Co-seismic Deformation Quantified Following Greek Earthquake Using ENVI® SARscape®
An earthquake struck Boeotia (an area in central Greece) on December 2, 2020, at 10:54 (GMT). The earthquake had a 4.0 local Magnitude [ML] and a low focal depth (about 6 km). The earthquake was felt in the Greek capital city of Athens located 40km from the epicenter.
Following the earthquake, a team of scientists led by Professor Issaak Paracharidis from the Harokopio University of Athens set out to research and capture surface deformation caused by the earthquake in the Thiva area. This area contains a solar panel campus, as well as a factory. Professor Paracharidis and his team used sets of dual-polarized SAR satellite data and Differential Synthetic Aperture Radar Interferometry (DInSAR) techniques.
Differential Interferometric Analysis
The team acquired two pairs of Sentinel-1 SAR data on VV polarization in both ascending and descending geometries. The first dataset was captured prior to the earthquake on November 11, 2020, and the second was captured following the earthquake on December 12, 2020. The SAR datasets were analysed with DInSAR methods using the Phase processing toolbox in ENVI® SARscape® to generate line-of-sight (LOS) displacements maps. The vertical and horizontal deformation was calculated through the Displacement Decomposition tool.
The following products were generated:
- Two geocoded displacement maps in LOS
- Displacement component along the east-west direction
- Displacement component along the vertical direction
These remote sensing products were then exported and visualized in a GIS environment to provide further context.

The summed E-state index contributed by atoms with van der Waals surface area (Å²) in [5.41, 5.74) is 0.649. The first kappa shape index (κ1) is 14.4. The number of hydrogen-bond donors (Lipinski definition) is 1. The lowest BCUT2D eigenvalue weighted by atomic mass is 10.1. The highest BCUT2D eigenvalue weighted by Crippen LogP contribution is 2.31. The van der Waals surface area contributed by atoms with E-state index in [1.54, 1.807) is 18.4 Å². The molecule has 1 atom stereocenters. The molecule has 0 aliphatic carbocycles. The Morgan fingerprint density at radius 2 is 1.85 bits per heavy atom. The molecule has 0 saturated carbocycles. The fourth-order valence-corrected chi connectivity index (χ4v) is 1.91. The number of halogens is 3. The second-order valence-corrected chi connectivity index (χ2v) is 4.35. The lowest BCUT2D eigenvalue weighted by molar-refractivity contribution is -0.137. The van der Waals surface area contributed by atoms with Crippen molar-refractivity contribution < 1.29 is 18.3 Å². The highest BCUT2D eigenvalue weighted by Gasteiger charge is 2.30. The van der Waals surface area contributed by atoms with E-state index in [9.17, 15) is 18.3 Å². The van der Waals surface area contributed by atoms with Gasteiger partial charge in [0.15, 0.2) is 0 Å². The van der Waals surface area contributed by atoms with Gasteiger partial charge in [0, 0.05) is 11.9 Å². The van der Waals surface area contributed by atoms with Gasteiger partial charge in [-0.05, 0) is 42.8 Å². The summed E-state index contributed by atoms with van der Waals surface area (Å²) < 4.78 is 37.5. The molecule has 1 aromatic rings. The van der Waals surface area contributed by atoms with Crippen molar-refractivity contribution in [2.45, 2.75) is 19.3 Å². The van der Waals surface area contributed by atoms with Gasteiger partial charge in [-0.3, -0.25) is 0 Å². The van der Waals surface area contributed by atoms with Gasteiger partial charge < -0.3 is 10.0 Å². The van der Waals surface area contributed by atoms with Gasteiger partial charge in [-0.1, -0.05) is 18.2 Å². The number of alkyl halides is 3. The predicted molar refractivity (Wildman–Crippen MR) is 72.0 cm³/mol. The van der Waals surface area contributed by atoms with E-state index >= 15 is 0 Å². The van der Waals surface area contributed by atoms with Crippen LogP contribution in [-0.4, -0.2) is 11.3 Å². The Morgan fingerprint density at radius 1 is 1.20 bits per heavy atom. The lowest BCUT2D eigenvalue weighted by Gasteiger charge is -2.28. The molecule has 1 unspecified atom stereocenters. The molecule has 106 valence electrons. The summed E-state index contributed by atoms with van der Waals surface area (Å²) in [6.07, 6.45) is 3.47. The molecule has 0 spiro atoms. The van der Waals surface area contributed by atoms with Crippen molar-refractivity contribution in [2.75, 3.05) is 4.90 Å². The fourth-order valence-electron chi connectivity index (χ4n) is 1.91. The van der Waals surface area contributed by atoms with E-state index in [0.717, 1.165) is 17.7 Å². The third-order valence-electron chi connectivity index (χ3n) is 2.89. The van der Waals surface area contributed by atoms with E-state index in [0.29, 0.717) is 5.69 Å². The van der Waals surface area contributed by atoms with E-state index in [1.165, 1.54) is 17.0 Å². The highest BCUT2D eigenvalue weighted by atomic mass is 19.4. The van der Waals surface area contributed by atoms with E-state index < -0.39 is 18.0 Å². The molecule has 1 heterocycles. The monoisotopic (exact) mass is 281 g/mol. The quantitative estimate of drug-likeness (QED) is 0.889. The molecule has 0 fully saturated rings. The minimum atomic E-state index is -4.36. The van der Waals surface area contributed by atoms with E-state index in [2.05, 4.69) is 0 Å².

Understanding ground deformation
The displacement maps based on two pairs of Sentinel-1 SLC images revealed the following surface deformation over the area of interest.
The pattern of deformation is evident in the two wrapped interferograms (in ascending and descending geometry) with two fringes and an interferometric phase that has the same characteristics (positive sign).
The displacements maps and the displacement decomposition detail reveal that the main component of the displacement was vertical (subsidence) of about 6 cm with a minor east-west component (3.2 cm eastwards and 2.2 cm westwards).
Moreover, the study has detected specific displacement measurements at the factory and solar panel campus locations and has identified subsidence of a road section crossing the area.
ENVI SARscape allows users to easily process and analyze SAR data for applications like surface deformation mapping or time-series monitoring, while providing the option to integrate this information with other geospatial products. Click here for more information on ENVI SARscape.